Author: Johnny Bonds
Protecting our dogs from fleas and ticks is a big deal for pet owners. These little organisms can cause serious illnesses in our pets, so we do what we can to prevent them from being infested or bit.
Unfortunately, the spot-on flea and tick products that we use can occasionally cause adverse reactions. These unexpected responses are scary for pet owners. Before you continue spot-on treatments, take a few minutes to learn more about potential reactions and what to do if they occur in your pet.
What Are Spot-On Flea and Tick Products?
Spot-on flea and tick medications are a type of medical treatment product that works to prevent external parasites from affecting our pets. At the base level, they are a liquid pesticide. By applying these pesticides to a specific spot on a dog’s shoulder area, the medication works to prevent ticks and fleas from surviving if they make it to your dog.
Fleasand ticks can both cause a lot of health issues for your dog. It is important to make sure that you treat them regularly to prevent fleas and ticks from becoming an issue.
When using spot-on treatments, however, there are some adverse reactions that might happen. Learn more about these reactions so you can be prepared to counteract them if necessary.
The Vets in Tampa explains that one of the most common and most basic reactions that your dog might have to spot-on treatments is epidermal paresthesia.
In other words, they might get itchy!
This happens because the applied product causes your dog’s nerve endings to be slightly irritated, and this makes your dog feel issues. Spot-on products that contain permethrin, cyphenothrin, and etofenprox are the products most likely to cause this sensation in dogs.
When this happens, the skin at the application site will not appear red or irritated, so it might not be obvious that your dog’s reactions are due to the spot-on treatment.
Usually, this reaction will happen almost immediately after applying the product to your pet. This feeling can cause your dog to act agitated because the application spot is usually somewhere they cannot easily scratch. This may make them reluctant to move around or they may be hyperactive; all pets react differently.
What To Do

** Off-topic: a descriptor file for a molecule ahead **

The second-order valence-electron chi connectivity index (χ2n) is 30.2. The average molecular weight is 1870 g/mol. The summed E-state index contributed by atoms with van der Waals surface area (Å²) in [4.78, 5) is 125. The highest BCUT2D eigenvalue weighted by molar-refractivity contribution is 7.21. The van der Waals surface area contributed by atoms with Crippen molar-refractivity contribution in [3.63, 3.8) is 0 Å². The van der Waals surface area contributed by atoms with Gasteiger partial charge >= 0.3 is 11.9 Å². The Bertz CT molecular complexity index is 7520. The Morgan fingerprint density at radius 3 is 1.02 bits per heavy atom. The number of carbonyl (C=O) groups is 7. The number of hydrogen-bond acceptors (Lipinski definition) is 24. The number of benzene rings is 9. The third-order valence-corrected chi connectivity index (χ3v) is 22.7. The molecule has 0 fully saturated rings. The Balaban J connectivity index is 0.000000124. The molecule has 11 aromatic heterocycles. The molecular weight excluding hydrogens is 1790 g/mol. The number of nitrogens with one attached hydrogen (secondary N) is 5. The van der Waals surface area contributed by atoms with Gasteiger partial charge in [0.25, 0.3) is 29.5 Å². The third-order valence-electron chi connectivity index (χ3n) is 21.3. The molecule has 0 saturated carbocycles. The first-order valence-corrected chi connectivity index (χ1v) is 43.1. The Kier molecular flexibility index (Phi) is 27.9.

If your dog has an itchy reaction to a spot-on product, there are a few things that you can do to make them feel better.
First, feel assured that your dog is likely to feel better within between 8 and 24 hours. While you don’t want your dog to have to suffer at all, it can be comforting to know that this issue isn’t a long-term threat.
In the meantime, you can use a mild dish soap to get the product off of their skin. Simply bathing your dog off with this gentle soap will make an immediate difference. Another way to give your dog relief is to apply vitamin E oil to their skin. Rub some oil into the affected area where the spot-on treatment was applied, and they will feel some relief.
Another reaction that could occur when applying spot-on treatment products is contact dermatitis.This is an inflammatory reaction, and it can occur from anything that is applied topically. While the initial reaction in your dog might be similar to what you’d see with paresthesia, the application site skin will be red and irritated with dermatitis.
Dermatitis is an inflammatory response that can get more serious after progressive applications. The discomfort caused may be mild, or it can be quite severe: it all depends on how strong of a reaction your dog’s body has. Usually, this reaction will happen within half an hour, but it can take a full day to see the entire inflammatory response.
What To Do
Similar to the first reaction, the best thing that you can do is try to wash the product off your pet as quickly as possible. Using a mild dish soap will remove the product better than pet shampoo but either can be used.
If your pet develops more than redness even after the product has been washed off, visit your vet to get guidance on further treatment for their discomfort.
Keep Up With Medication News
These two common adverse reactions are the most frequently seen when spot-on flea and tick treatments are used, but they are not the only possible reactions. Studies are being conducted by the FDA on potential neurological issues caused by some types of spot-on medication.
As a pet owner, it’s key that you pay attention to the medications that you are giving your dogs. Occasionally, look up news on the medications to ensure that nothing has been released to show that they are a bigger risk than previously thought. Finally, ensure that you are aware of the best treatment options for fleas and ticks!